This provocative take on media representation and the struggle working-class women, in particular women of color, faced in procuring an equal voice in how their stories were represented adds to an already rich scholarship of women’s labor. Vicki Ruiz’s breakthrough Cannery Lives, Cannery Women: Mexican Women, Unionization, and the California Food Processing Industry, 1930-1950 (1987) importantly challenged stereotypical roles and reclaimed the activism of Mexican women and Chicanas in the “new labor history” efforts of her mentor David Brody, along with David Montgomery, Nelson Lichtenstein, et al. Historians now strive at rich syntheses of fuller labor history that moves squarely away from the “bottom up” and “top down” polarity such as Matt Garcia’s Eli and the Octopus: The CEO Who Tried to Reform One of the World’s Most Notorious Corporations (2023).
Veering into another definition of labor here, albeit too briefly, it remains essential to think about women’s work and labor under the long, dark shadow of the patriarchy. Forced, coerced, voluntary, unpaid, paid—women have been subjugated and struggled throughout time for recognition and fairness for their work. Thinking in particular of how women’s labor takes biological expressions in childbirth, and in post-Roe era attacks on reproductive freedom and healthcare, historians provide essential contextualization and righting of hurtful, incorrect interpretations of the past. In September 2021, the Organization of American Historians and the American Historical Association submitted an amicus curiae brief to the U.S. Supreme Court presenting the relevant history to the Dobbs v. Jackson Women’s Health Organization case—and over twenty-five organizations signed on in solidarity. Sites of public history also can provide forums for conversations on reproductive health, as did the recent talk-back cards in the Girlhood (it’s complicated) exhibition. Tens of thousands took the time to respond to the prompt, “Has someone else ever made a decision that affected your body?” as detailed poignantly in this blog post.
Our work is certainly cut out for us, making organizations Such the OAH ever-more essential. I remain deeply honored to serve as president in these times, with my fellow officers and board members and colleagues in OAH volunteer and executive leadership helmed by Beth English. As we counter attacks on academic and intellectual freedom, confront recharged national culture wars, a tsunami of educational gag orders and book bans, remember our powers as historians. We are tellers of stories, seekers of truths, embracers of nuance, ambassadors of empathy, and defenders of unalienable rights. That history is a prime tool of justice only continues to grow more resolute in my mind, as I hope it does in all of yours.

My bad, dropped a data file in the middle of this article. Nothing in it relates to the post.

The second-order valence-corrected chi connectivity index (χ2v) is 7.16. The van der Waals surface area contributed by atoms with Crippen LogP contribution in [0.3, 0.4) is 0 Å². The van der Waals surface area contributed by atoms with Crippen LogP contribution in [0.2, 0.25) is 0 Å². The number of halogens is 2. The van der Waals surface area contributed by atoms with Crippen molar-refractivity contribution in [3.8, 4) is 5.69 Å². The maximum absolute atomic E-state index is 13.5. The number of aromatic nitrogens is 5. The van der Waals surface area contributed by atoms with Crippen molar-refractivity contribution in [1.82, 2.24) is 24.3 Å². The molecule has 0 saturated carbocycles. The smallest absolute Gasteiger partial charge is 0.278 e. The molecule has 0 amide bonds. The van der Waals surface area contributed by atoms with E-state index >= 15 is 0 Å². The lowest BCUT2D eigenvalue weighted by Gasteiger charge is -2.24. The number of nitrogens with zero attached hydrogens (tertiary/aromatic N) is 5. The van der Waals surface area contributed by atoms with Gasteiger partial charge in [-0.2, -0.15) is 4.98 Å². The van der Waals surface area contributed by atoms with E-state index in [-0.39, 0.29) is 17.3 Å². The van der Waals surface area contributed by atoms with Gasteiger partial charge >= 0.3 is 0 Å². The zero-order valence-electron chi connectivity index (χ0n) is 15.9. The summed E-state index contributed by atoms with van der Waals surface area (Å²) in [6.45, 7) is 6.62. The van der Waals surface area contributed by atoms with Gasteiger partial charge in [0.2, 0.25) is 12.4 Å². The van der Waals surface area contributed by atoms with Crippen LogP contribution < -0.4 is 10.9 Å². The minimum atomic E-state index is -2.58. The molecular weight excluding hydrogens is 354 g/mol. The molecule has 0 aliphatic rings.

Below are a few links that can be used in the classroom when discussing labor history that were mentioned throughout the article.
“There are only a handful of moments in our nation’s history where people without citizenship or voting rights have changed government policy…To chronicle this significant moment in U.S. history, the Undocumented Organizing Collecting Initiative is collaborating with undocumented organizers to reflect the size and scope of this powerful movement.”
“This installation tells their stories and experiences to raise awareness about the dangers and deaths happening almost daily since 1994 as a direct result of the immigration enforcement strategy known as “Prevention Through Deterrence” (PTD), a policy designed to discourage people from crossing borders near urban ports-of-entry.”
“The Slave Dwelling Project envisions a future in which the hearts and minds of Americans acknowledge a more truthful and inclusive narrative of the history of the nation that honors the contributions of all our people, is embedded and preserved in the buildings and artifacts of people of African heritage, and inspires all Americans to acknowledge their Ancestors.”
A site dedicated to the highlighting physical locations of significant labor-related events.
The recent OAH statement on the Dobbs v Jackson decision.
A post summarizing over 15,000 “talk-back” cards completed in the National Museum of American History’s Girlhood (it’s complicated) exhibition, answering the prompt: “Has someone else ever made a decision that affected your body?”